One of the limitations of many bridging
experiments in neural transplantation is that the
CNS tissues cannot be sutured. Fibrin glue is a
two-component system derived from whole
blood which, when mixed, reproduces the final
stage of blood coagulation and solidifies. Many
experimental studies of humans and animals
show that fibrin glue repair of peripheral nerves
is almost equivalent to microsurgical sutures. In
this study, we attempted to extend its use to
CNS tissues and transplants. Two techniques
were tried: (1) Bilateral parietal knife cuts were
performed by stereotaxic technique in six rats.
Fibrin glue was applied in the right-side cortical
lesion. Immunohistochemistry using antisera to
tyrosine hydroxylase (TH), glial fibrillary acidic
protein (GFAP), laminin and neurofilament
(NF) was essentially similar between the control
and treatment groups. The immunoreactivity of
each marker revealed no significant differences
between the two groups on days 1, 7 and 30.
There was no difference in terms of gliosis or
microvascular proliferation. (2) Embryonic day
16 fetal locus coeruleus was grafted together
with E16 cortex to the anterior chamber of sympathectomized
eyes. In the six eyes of the glue
treatment group, the parietal cortical piece and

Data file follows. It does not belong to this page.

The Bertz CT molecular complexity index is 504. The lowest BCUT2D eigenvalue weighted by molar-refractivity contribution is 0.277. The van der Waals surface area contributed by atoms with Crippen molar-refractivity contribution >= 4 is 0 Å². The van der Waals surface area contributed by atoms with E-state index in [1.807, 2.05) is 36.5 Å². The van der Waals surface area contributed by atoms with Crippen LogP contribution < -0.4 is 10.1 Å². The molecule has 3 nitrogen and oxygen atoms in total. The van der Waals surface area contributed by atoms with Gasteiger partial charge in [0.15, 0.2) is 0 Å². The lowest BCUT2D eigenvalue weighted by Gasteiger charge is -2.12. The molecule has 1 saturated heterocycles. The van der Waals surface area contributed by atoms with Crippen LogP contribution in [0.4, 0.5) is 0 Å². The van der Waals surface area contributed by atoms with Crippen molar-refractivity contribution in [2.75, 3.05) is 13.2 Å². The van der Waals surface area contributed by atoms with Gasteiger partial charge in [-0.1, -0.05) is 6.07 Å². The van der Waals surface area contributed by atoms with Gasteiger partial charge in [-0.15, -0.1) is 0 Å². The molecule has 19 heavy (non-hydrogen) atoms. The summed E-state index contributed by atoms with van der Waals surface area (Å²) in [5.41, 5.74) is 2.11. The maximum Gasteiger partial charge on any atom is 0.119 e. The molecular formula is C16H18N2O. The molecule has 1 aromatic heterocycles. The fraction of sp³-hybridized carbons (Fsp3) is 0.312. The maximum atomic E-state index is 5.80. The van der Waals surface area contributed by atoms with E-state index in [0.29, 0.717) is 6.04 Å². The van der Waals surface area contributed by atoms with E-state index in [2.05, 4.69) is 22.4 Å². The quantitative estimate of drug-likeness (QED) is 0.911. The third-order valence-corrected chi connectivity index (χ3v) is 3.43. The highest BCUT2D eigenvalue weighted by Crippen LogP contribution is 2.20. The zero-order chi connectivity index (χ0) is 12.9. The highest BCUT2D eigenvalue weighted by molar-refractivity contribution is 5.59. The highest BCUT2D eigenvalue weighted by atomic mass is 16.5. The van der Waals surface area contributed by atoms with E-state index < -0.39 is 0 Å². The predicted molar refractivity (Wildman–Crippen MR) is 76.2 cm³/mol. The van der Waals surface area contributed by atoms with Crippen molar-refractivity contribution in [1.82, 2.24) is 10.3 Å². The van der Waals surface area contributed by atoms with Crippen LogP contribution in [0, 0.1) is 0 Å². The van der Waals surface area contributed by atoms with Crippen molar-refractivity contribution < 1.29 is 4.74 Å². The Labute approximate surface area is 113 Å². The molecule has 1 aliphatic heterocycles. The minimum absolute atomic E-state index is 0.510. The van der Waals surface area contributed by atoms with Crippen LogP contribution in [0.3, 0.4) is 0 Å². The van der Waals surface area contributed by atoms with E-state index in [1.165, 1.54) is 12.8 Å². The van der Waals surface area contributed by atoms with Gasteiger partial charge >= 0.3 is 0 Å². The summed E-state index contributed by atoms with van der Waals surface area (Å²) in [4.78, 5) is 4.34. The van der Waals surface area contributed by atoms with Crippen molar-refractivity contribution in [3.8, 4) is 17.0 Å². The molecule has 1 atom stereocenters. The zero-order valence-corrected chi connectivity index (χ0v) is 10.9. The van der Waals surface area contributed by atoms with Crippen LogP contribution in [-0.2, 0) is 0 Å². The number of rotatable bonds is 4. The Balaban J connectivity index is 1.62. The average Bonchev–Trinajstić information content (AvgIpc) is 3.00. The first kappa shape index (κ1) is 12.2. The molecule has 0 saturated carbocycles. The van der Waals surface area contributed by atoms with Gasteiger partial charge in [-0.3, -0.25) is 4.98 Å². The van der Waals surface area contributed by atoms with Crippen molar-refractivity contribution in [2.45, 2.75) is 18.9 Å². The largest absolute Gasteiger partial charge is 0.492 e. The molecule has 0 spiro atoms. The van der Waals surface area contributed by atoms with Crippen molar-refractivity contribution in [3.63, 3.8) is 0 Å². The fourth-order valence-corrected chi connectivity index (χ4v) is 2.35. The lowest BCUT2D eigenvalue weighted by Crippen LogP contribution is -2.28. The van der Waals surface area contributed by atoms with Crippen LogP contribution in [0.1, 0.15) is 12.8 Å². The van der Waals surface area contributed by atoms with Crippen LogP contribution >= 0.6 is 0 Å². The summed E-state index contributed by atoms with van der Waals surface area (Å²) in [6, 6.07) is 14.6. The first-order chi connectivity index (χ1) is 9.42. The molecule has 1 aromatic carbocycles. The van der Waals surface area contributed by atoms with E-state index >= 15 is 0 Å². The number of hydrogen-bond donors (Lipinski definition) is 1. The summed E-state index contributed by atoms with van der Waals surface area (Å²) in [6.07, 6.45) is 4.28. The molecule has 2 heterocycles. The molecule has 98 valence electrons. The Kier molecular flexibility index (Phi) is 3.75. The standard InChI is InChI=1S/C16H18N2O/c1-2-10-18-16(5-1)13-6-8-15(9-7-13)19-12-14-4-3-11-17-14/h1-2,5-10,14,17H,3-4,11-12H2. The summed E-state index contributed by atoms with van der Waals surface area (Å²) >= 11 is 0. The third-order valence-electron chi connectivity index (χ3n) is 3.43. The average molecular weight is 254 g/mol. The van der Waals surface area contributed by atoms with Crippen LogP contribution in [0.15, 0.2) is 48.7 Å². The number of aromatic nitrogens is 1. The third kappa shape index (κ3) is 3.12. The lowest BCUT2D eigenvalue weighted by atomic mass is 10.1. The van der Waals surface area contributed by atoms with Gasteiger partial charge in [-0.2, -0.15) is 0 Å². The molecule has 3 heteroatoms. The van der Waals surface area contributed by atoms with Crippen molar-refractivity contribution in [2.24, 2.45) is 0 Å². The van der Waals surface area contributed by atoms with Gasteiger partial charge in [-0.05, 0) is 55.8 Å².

the locus coeruleus piece were joined together
before grafting by immersing them in the
solution of fibrin glue. In the eight eyes of the
control group, pieces of parietal cortex and locus
coeruleus were introduced individually and approximated
by gently pressing the cornea. The
sizes of double grafts showed no significant
difference between groups during six weeks
postgrafting. The immunohistochemical pictures
using antisera against TH, GFAP and laminin
were similar in both groups. Catecholaminergic
fibers from the grafted locus coeruleus were
found bridging over into the parietal cortical
piece in both the control and treatment groups.
There was no significant difference in TH-positive
nerve fiber density between tissue glue joined
and control double intraocular grafts. In
conclusion, fibrin glue can be used as an adhesive
agent in CNS tissues without hampering
the outgrowth of neurites or causing adverse
tissue reactions in fetal or adult nervous tissues.
Trophic factors play an important role in the
development of neurons and glia. In order to
study the involvement of neurotrophins in
human cortical development, human fetal
parietal cortical tissue, obtained after early
elective abortions, was transplanted to cortical
cavities in immunosuppressed rats. Using in situ
hybridization it was demonstrated that nerve
growth factor, brain-derived neurotrophic factor